Mayor of London plans world’s first ultra-low emissions zone

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The Mayor of London Sadiq Kahn has announced today he has launched a consultation of the expansion of the world’s first ultra-low emissions zone (Ulez) across London as he sets out plans to clean up London’s toxic air.

The Mayor wants to introduce Ulez in April 2019 which will mean drivers will have to pay £12.50 on top of the congestion charge.

London’s Black cabs will be exempt however, Uber and other minicab firms will be forced to pay Ulez charges.

The Mayor of London said today: “The air in London is lethal and I will not stand by and do nothing. Now I urge the Government to step up and match my ambition to transform the appalling air we breathe.”

“Ministers need to deliver a national vehicle scrappage fund, reform fiscal incentives like vehicle excise duty and pass a powerful new Clean Air Act to Act end the toxic smog in London once and for all.”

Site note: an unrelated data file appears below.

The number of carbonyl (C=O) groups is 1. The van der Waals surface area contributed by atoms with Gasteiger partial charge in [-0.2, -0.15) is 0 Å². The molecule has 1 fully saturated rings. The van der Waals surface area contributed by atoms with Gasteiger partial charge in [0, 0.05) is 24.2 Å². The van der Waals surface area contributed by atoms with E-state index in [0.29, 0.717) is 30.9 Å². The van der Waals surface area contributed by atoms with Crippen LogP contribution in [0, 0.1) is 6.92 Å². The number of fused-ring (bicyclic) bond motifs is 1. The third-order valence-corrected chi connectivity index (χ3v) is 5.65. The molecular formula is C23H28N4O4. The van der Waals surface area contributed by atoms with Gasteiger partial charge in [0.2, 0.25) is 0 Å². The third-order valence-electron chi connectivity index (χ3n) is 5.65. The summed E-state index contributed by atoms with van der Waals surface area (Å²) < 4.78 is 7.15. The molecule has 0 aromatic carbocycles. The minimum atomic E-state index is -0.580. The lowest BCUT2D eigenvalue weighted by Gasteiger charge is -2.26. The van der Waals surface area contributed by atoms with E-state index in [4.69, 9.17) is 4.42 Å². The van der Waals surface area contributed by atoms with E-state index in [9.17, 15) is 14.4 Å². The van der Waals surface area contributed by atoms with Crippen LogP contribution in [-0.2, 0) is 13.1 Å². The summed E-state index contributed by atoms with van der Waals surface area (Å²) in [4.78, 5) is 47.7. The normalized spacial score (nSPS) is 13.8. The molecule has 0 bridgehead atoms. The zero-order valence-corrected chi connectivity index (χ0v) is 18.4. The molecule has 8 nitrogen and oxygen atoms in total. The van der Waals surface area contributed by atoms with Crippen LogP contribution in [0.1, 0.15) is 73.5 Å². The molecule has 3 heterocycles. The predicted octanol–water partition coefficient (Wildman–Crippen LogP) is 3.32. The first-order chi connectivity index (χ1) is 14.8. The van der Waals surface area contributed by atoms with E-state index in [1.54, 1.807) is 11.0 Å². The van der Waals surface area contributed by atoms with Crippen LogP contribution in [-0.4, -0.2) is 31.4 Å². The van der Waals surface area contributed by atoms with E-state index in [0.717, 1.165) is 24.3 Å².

The chief executive of the British Lung Foundation, Dr Penny Woods said: “It’s great news that the Ulez will be introduced so much earlier than planned. Air pollution is a public health crisis that hits hardest people with a lung condition and children whose lungs are still developing.”

Sophie Neuberg, Friends of the Earth campaigner said: “The Mayor is absolutely right to announce plans to reduce the use of diesel in London and call on Government to take stronger action nationwide.”

“His proposals to introduce an Ulez earlier than originally planned, and expand it to the North and South Circular are a good first step. But as things stand, people in inner London will still be breathing in pollution belched out by dirty diesel vehicles for years to come.”

“Sadiq Khan must follow the lead of Paris and Madrid, and commit to phase out diesel from London altogether by 2025.”

The Chief executive of the London Chamber of Commerce, Colin Stanbridge said: “We agree that it is important to reduce emissions, but we are also concerned about the financial impact on small businesses.

“We have significant concerns about the cost impact on business and would still call for a transitional fund to help those smaller businesses who could possibly go out of business without such support. We would also reiterate calls for an economic assessment by TfL before it goes out to statutory consultation.”

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